Matt’s Blog: California Demonstrates Legislative Leadership on Animal Protection
In a very welcome and encouraging step for animals in need, California has passed two new laws that address the modern needs of pet owners and model how states can step up to act in a bipartisan and powerful way to help their most vulnerable animal residents.
Signed by Governor Gavin Newsom earlier this month and strongly supported by the ASPCA, the two laws expand access to critical veterinary telehealth services (A.B. 1399) and secure pet-friendly sheltering sites during natural disasters and extreme weather events (A.B. 781).
In a heartening demonstration of compassion taking precedence over politics, both bills received near-unanimous, bipartisan support, and the new laws will go into effect on January 1, 2024.
Veterinary Telehealth Is a Lifeline
Authored by Assemblymembers Laura Friedman (D-Burbank) and Josh Lowenthal (D-Long Beach), A.B. 1399 empowers licensed veterinarians to establish veterinarian-client-patient relationships through video technology.
This fix is not just a convenience or short-term response to the pandemic—it’s an ongoing necessity, especially for pet and livestock owners in remote or underserved areas with few or no veterinarians. These owners and others sometimes face prohibitive financial, logistical and geographic obstacles getting their pets to a clinic, and they deserve the safe and convenient solution that’s been available to human doctors and patients for years.
We often hear stories from animal owners that in-person visits cause severe stress and exacerbate medical conditions in their pets and that scheduling these appointments can force long delays in care. By facilitating virtual connections to veterinarians, this new law will also help address the critical nationwide veterinary shortage that’s making access to pet care more difficult.
This policy change was desperately needed in California. According to the Veterinary Care Accessibility Project, California has a Veterinary Care Accessibility Score of 47 out of 100, a failing grade in access to veterinary care.
Prior to this law, California had prohibited veterinarians from giving advice and direction to pet owners using telemedicine unless the owners could bring their animals into the veterinary hospital. It mandated that veterinarians conduct new in-person examinations each time that an animal (even a regular patient of the vet) had a problem, making California one of the most restrictive states in the nation in terms of access to veterinary telemedicine.
With this action, the California Legislature and Governor Newsom recognize that matters of pet healthcare should be left to veterinarians and their clients, not to politicians. This new law follows the enactment of a similar measure in Arizona earlier this year, and we hope the reasonability, logic and compassion driving this policy will travel far beyond California’s borders to make telemedicine broadly available so veterinarians can determine when to use this vital tool to provide the most effective care possible to their patients.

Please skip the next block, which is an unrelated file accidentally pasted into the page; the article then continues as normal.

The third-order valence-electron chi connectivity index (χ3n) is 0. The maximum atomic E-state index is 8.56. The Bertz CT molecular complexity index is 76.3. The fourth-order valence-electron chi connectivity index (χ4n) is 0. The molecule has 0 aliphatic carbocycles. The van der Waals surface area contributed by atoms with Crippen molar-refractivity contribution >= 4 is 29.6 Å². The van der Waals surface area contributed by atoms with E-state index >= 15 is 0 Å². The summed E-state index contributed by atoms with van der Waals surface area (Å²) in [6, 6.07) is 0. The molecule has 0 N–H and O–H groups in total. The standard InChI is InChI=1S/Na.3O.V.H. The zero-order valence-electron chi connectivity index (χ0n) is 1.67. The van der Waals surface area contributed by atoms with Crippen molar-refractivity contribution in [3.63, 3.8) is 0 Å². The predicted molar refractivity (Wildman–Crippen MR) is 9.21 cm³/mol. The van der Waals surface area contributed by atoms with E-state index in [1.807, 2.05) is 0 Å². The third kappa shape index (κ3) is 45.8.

Protecting Animals in Crisis
The second law is in response to a significant vulnerability faced by animals and their families, especially given wildfires and other natural disasters faced by Californians. A national ASPCA survey revealed that 83% of pet owners live in a community that faces natural disasters, and a recent survey of California pet owners found that 70% do not have emergency housing secured for their pets. Additionally, more than half of the respondents in California would not evacuate unless they could take their pets with them. Making matters even more dangerous, some research estimates that 80% of people who prematurely reenter an evacuation site do so to rescue a pet.
You don’t have to be a statistician to understand that increasing the number of emergency shelters accommodating pets is a lifesaving necessity to protect pets and people.
Authored by Assemblymember Brian Maienschein (D-San Diego), A.B. 781 ensures that when an emergency shelter, warming center or cooling center is designated, at least one co-shelter facility is also established with the ability to house companion animals, keeping residents from having to choose between seeking shelter and staying with their beloved pets.
Including dedicated co-shelters in every disaster preparedness plan will help pet owners be more prepared for disasters and enable them to manage the care of their animals during emergencies. It will also help animal owners feel less anxious and fearful over the fate of their animals during a crisis and ensure smooth intake and processing procedures for evacuees with animals.
Put together, these two laws will save countless animal lives by providing California animals with the meaningful protection and care they need and deserve. I commend California leaders for acting with such compassion and commitment, and I hope to see other states soon following their lead.